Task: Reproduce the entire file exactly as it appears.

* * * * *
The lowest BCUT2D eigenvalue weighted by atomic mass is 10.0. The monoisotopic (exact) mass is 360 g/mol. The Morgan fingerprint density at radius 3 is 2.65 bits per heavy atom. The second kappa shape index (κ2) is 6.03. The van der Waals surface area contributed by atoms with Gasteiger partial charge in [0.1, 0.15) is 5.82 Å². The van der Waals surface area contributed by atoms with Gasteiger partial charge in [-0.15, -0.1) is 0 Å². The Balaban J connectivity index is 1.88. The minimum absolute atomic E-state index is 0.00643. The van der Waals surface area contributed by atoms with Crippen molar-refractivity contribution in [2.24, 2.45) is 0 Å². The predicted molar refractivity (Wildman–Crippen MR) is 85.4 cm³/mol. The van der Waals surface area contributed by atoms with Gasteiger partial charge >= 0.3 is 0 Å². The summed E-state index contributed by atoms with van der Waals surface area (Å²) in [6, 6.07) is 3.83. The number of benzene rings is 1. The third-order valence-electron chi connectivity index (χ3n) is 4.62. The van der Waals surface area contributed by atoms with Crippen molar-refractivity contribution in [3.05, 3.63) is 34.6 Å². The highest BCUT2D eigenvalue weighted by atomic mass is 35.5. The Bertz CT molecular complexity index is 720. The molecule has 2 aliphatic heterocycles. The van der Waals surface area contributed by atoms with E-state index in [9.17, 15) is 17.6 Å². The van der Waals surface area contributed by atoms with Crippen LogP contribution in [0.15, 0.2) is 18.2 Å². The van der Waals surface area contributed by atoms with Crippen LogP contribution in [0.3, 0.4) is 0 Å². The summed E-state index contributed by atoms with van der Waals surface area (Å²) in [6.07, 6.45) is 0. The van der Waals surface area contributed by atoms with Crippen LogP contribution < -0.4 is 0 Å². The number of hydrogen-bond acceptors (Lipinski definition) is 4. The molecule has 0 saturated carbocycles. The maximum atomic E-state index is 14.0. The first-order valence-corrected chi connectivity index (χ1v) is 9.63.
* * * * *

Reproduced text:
The lowest BCUT2D eigenvalue weighted by atomic mass is 10.0. The monoisotopic (exact) mass is 360 g/mol. The Morgan fingerprint density at radius 3 is 2.65 bits per heavy atom. The second kappa shape index (κ2) is 6.03. The van der Waals surface area contributed by atoms with Gasteiger partial charge in [0.1, 0.15) is 5.82 Å². The van der Waals surface area contributed by atoms with Gasteiger partial charge in [-0.15, -0.1) is 0 Å². The Balaban J connectivity index is 1.88. The minimum absolute atomic E-state index is 0.00643. The van der Waals surface area contributed by atoms with Crippen molar-refractivity contribution in [2.24, 2.45) is 0 Å². The predicted molar refractivity (Wildman–Crippen MR) is 85.4 cm³/mol. The van der Waals surface area contributed by atoms with Gasteiger partial charge >= 0.3 is 0 Å². The summed E-state index contributed by atoms with van der Waals surface area (Å²) in [6, 6.07) is 3.83. The number of benzene rings is 1. The third-order valence-electron chi connectivity index (χ3n) is 4.62. The van der Waals surface area contributed by atoms with Crippen molar-refractivity contribution in [3.05, 3.63) is 34.6 Å². The highest BCUT2D eigenvalue weighted by atomic mass is 35.5. The Bertz CT molecular complexity index is 720. The molecule has 2 aliphatic heterocycles. The van der Waals surface area contributed by atoms with E-state index in [9.17, 15) is 17.6 Å². The van der Waals surface area contributed by atoms with Crippen LogP contribution in [0.15, 0.2) is 18.2 Å². The van der Waals surface area contributed by atoms with Crippen LogP contribution in [0.3, 0.4) is 0 Å². The summed E-state index contributed by atoms with van der Waals surface area (Å²) in [6.07, 6.45) is 0. The van der Waals surface area contributed by atoms with Crippen LogP contribution < -0.4 is 0 Å². The number of hydrogen-bond acceptors (Lipinski definition) is 4. The molecule has 0 saturated carbocycles. The maximum atomic E-state index is 14.0. The first-order valence-corrected chi connectivity index (χ1v) is 9.63.